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Type: Journal article
Title: Prolonged dysequilibrium between blood and brain concentrations of propofol during infusions in sheep
Author: Ludbrook, G.
Upton, R.
Grant, C.
Martinez, A.
Citation: Acta Anaesthesiologica Scandinavica: an international journal of anaesthesiology and intensive care, pain and emergency medicine, 1999; 43(2):206-211
Publisher: Munksgaard International
Issue Date: 1999
ISSN: 0001-5172
Statement of
G. L. Ludbrook, R. N. Upton, C. Grant and A. Martinez
Abstract: <h4>Background</h4>Previous work had shown dysequilibrium between the arterial blood and brain concentrations of the intravenous anaesthetic agent propofol following its rapid administration over 2 min to sheep. The extent of dysequilibrium was examined following slower administration as a constant rate 45-min infusion (10 mg/min).<h4>Methods</h4>Six sheep were prepared with arterial and sagittal sinus (effluent from the brain) blood sampling catheters and a Doppler flow probe for measuring an index of cerebral blood flow. Propofol concentrations in arterial and sagittal sinus blood during and after the infusions were measured using high-performance liquid chromatography with fluorescence detection. Brain concentrations were calculated from these concentrations and cerebral blood flow using direct mass balance methods.<h4>Results</h4>There was dysequilibrium between the arterial blood and brain concentrations until approximately 30 min after the start of the infusion, with marked hysteresis between the arterial blood and brain concentrations for the duration of the study. The equilibrium half-life between the blood and the brain was 3.5 min, which is comparable to the value of 4.3 min derived from the earlier rapid administration data, suggesting there was no time dependency in the kinetics of cerebral uptake. The mass of propofol entering the brain via arterial blood was the same as the mass leaving the brain via sagittal sinus blood, suggesting minimal metabolism of propofol in the brain of sheep.<h4>Conclusion</h4>It is clear that pharmacokinetic analysis based on arterial blood concentrations alone cannot accurately account for the concentrations of propofol at its site of action in the brain.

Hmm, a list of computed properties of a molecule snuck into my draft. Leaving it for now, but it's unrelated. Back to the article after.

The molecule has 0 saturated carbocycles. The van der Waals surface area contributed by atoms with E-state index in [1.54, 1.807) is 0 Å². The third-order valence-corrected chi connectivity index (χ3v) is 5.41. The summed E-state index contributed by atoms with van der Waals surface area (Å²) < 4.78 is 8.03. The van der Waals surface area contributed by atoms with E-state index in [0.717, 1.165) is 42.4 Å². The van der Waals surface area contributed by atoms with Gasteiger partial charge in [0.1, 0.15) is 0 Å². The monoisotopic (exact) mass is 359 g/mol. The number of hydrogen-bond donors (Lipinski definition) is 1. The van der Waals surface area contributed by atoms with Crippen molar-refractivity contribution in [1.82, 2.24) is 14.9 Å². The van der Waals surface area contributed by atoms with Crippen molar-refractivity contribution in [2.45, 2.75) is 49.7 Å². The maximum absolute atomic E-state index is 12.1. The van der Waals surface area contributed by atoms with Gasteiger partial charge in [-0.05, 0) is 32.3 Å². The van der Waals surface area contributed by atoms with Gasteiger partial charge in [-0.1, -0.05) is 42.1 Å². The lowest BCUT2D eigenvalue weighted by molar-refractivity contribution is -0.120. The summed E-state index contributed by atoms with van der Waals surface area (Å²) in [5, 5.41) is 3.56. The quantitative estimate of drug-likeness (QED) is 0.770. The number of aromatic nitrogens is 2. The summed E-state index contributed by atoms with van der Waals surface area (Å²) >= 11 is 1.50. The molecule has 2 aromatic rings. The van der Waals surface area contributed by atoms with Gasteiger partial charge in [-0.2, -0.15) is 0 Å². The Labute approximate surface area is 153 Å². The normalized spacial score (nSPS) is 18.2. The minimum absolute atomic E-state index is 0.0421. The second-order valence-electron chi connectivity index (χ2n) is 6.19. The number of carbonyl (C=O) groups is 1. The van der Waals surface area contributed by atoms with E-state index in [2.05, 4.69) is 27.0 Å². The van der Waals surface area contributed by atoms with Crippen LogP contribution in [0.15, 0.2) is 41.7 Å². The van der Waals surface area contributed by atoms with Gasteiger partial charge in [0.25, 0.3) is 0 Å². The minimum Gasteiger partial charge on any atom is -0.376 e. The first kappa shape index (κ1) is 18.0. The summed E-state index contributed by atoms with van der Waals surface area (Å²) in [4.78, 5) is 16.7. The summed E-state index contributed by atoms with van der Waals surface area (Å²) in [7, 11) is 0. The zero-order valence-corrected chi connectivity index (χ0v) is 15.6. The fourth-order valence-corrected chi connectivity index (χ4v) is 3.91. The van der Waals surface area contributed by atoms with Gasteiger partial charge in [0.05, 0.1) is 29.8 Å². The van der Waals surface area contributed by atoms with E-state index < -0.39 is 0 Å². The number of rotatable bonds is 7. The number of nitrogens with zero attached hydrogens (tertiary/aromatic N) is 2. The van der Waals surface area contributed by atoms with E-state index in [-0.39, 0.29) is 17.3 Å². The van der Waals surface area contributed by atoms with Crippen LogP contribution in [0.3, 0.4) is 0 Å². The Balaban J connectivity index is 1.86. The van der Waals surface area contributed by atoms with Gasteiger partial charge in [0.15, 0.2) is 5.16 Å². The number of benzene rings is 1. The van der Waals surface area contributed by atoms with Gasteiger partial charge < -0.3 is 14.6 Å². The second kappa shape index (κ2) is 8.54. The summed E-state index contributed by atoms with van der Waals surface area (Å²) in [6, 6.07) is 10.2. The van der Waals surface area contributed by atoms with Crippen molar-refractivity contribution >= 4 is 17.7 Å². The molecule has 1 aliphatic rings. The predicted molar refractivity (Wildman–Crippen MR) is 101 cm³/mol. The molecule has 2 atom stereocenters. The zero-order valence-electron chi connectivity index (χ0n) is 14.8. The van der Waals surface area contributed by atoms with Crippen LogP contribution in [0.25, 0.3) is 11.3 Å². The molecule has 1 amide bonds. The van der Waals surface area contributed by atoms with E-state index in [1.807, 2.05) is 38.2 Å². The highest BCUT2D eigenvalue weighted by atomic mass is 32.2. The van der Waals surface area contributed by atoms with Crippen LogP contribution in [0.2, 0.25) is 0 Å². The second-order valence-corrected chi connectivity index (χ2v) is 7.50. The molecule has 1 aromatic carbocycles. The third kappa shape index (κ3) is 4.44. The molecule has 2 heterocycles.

Keywords: Propofol
brain concentrations
brain uptake
cerebral blood flow
Rights: © Acta Anaesthesiol Scand 1999
DOI: 10.1034/j.1399-6576.1999.430215.x
Appears in Collections:Anaesthesia and Intensive Care publications
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